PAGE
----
SPHINX YUNNANA Brechlin, 2015 -- Yunnan Pine hawkmoth

Male Sphinx yunnana, 20km N Baoshan village, Wumeng Shan, Yunnan, China, 2200m, vii. 2004 [HOLOTYPE]. Photo: © Ronald Brechlin. Female Sphinx yunnana, 20km N Baoshan village, Wumeng Shan, Yunnan, China, 2200m, vii. 2004 [PARATYPE]. Photo: © Ronald Brechlin. Male Sphinx yunnana, Huili, Sichuan, China, 22.vii.1974. Photo: © Tony Pittaway, IZAS.


Sphinx yunnana Brechlin, 2015, Entomo-Satsphingia 8(1): 16. Type locality: China, Yunnan, Wumeng Shan, 20km N Baoshan village, 2200m, vii. 2004, 26°28'N 104°27'E.

Note. Mell (1922a) described brown specimens of what he took to be Sphinx caligineus from northern Yunnan as Sphinx caligineus brunnescens, a subspecies that he claimed was confined to montane forests. Later, however, he also referred specimens from northern Guangdong and southern Hunan to this subspecies (Mell, 1922b) and stated that Sphinx caligineus brunnescens was intermediate ('ein Mittelglied') between the dark brown Sphinx caligineus caligineus (Butler) from Japan and the paler grey Sphinx caligineus sinicus (Rothschild & Jordan) from 'Zocé' (= Sheshan), Zhejiang. On 30.vi.1995, the first author captured a specimen of Sphinx caligineus at Hangzhou (Zhejiang) that was transitional in colour between Sphinx caligineus sinicus and Sphinx caligineus brunnescens. In addition, there is a brown female in the IZAS from nearby Sheshan (Zhejiang) (the type locality of Sphinx caligineus sinicus) that matches the description of Sphinx caligineus brunnescens, while grey specimens of what appear to be Sphinx caligineus have been captured at 2250m in northern Yunnan (Pittaway & Kitching, 2000). We therefore initially considered it likely that Sphinx caligineus brunnescens was simply a colour form of Sphinx caligineus sinicus, analogous to the brown forms that exist in the European species, Sphinx pinastri Linnaeus (Pittaway & Kitching, 2000).

However, with the description of Sphinx yunnana Brechlin, 2015 (from Yunnan), and Sphinx centrovietnama Brechlin, 2015 (from Vietnam), the situation with regard to the nomenclature and distribution of Sphinx yunnana, Sphinx centrovietnama, Sphinx caligineus brunnescens and Sphinx caligineus sinicus has become even more confusing. The grey specimens of Sphinx caligineus mentioned above, which were captured at 2250m in northern Yunnan, have been confirmed as being Sphinx yunnana. In fact, all individuals of Sphinx caligineus sinicus from Yunnan and Sichuan mentioned in Pittaway & Kitching (2000) are Sphinx yunnana. As no individuals of Sphinx caligineus have ever been confirmed from Yunnan and Sichuan, the brown individuals that Mell (1922a) described from northern Yunnan could well be the brown form of Sphinx yunnana. Using DNA barcodes, the Sphinx caligineus brunnescens-like individuals recorded from NE Laos have been confirmed as being Sphinx centrovietnama (Ian Kitching, pers. comm. 2018), a species which appears to extend northwards into southern China.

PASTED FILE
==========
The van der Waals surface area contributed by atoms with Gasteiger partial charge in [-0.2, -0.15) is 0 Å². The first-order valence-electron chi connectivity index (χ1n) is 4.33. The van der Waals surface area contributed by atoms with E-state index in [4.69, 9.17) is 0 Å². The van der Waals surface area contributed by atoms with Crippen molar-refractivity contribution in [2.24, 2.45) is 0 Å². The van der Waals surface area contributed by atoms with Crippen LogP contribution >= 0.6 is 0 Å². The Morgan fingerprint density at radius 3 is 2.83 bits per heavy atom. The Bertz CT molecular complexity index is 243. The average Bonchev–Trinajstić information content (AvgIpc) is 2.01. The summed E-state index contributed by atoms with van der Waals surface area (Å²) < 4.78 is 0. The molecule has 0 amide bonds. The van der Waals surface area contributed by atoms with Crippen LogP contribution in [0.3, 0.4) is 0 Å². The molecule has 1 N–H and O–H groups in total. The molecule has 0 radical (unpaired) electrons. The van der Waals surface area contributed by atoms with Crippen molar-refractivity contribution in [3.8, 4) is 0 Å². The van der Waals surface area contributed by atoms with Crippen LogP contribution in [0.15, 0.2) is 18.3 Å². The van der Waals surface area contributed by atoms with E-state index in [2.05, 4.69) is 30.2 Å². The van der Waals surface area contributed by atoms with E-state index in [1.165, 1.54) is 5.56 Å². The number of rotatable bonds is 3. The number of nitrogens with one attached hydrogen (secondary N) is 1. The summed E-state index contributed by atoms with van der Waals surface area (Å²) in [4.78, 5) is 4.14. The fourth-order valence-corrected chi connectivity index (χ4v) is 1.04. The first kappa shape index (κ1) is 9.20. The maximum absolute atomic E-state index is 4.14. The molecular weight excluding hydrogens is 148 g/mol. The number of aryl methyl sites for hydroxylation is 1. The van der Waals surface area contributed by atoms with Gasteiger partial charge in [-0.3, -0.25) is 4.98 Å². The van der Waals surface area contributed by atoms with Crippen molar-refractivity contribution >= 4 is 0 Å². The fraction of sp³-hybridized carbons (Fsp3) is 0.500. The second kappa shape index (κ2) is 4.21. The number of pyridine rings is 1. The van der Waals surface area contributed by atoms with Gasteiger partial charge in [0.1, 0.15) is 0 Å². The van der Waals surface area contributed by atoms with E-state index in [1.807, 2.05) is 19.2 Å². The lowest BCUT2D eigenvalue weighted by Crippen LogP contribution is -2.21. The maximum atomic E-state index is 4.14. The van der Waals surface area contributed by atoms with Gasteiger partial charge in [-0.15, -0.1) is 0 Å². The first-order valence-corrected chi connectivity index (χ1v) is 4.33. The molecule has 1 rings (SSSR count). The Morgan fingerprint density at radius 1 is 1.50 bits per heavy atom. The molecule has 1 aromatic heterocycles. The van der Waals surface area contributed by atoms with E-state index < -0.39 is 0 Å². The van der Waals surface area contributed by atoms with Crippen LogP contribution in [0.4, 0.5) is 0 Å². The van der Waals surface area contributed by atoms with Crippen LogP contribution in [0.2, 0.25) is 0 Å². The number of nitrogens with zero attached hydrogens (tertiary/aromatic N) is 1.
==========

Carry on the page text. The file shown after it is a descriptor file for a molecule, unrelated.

No type material of Sphinx caligineus brunnescens could be found in CMNH or MNHU; specimens labelled 'type' in CMNH or 'paratype' in MNHU do not have appropriate data. Danner, Eitschberger & Surholt, 1998, Herbipoliana 4(1): 58, erronously gave the type-locality as 'Bergwälder im Norden der provinz Kuangtung'. The above confusion cannot be fully resolved until the types of Sphinx caligineus brunnescens have been examined. Depending on what it turns out to be, this name will probably replace either Sphinx yunnana or Sphinx centrovietnama.


Wingspan: 72--78mm. Larger than the more northern Sphinx caligineus sinicus (Rothschild & Jordan, 1903); also paler and more grey than that species; basal area of forewing upperside distinctly greyer than the rest of the wing, and edged with dark grey (Brechlin, 2015). However, there may also be a brown form in this species, as can be found in the Sphinx pinastri/S. morio group (see above).

Male genitalia unlike those of Sphinx oberthueri (Rothschild & Jordan, 1903) and more similar to that found in Sphinx caligineus sinicus (Rothschild & Jordan, 1903), indicating that this species is probably derived from a relict population of Sphinx caligineus (Butler, 1877).

Male genitalia of Sphinx yunnana, 20km N Baoshan village, Wumeng Shan, Yunnan, China, 2200m, vii. 2004. Photo: © Ronald Brechlin.


Montane areas with a good density of pines (Pinus species).


China: 23-27.iv (120km N Dali); 28.iv (Shigu, Yulong); 30.vi (Yanyuan); 3-25.vii (Huili; Wumeng Shan); 6-10.vii (Yongsheng); 4.viii (Xichang).


OVUM: Unknown.

LARVA: Unknown.

PUPA: Unknown

Larval hostplants. Probably species of Pinus.




China: Sichuan (Leibo; Huili; Xichang; Yanyuan, 1200m); Yunnan (Yongsheng, 2250m; 120km N Dali; 5km N Hutiaoxia, 2200m; Songzishanding, Changning County, 2500m; Shigu, Yulong).


Endemic to Sichuan and Yunnan Provinces, China.

Global distribution of Sphinx yunnana. Map: © NHMUK.


Holarctic; eastern Palaearctic region. Pleistocene refuge: Monocentric -- Yunnan refugium.

Return to Sphingidae of the Eastern Palaearctic species list
© A.R. Pittaway & I.J. Kitching (The Natural History Museum, London)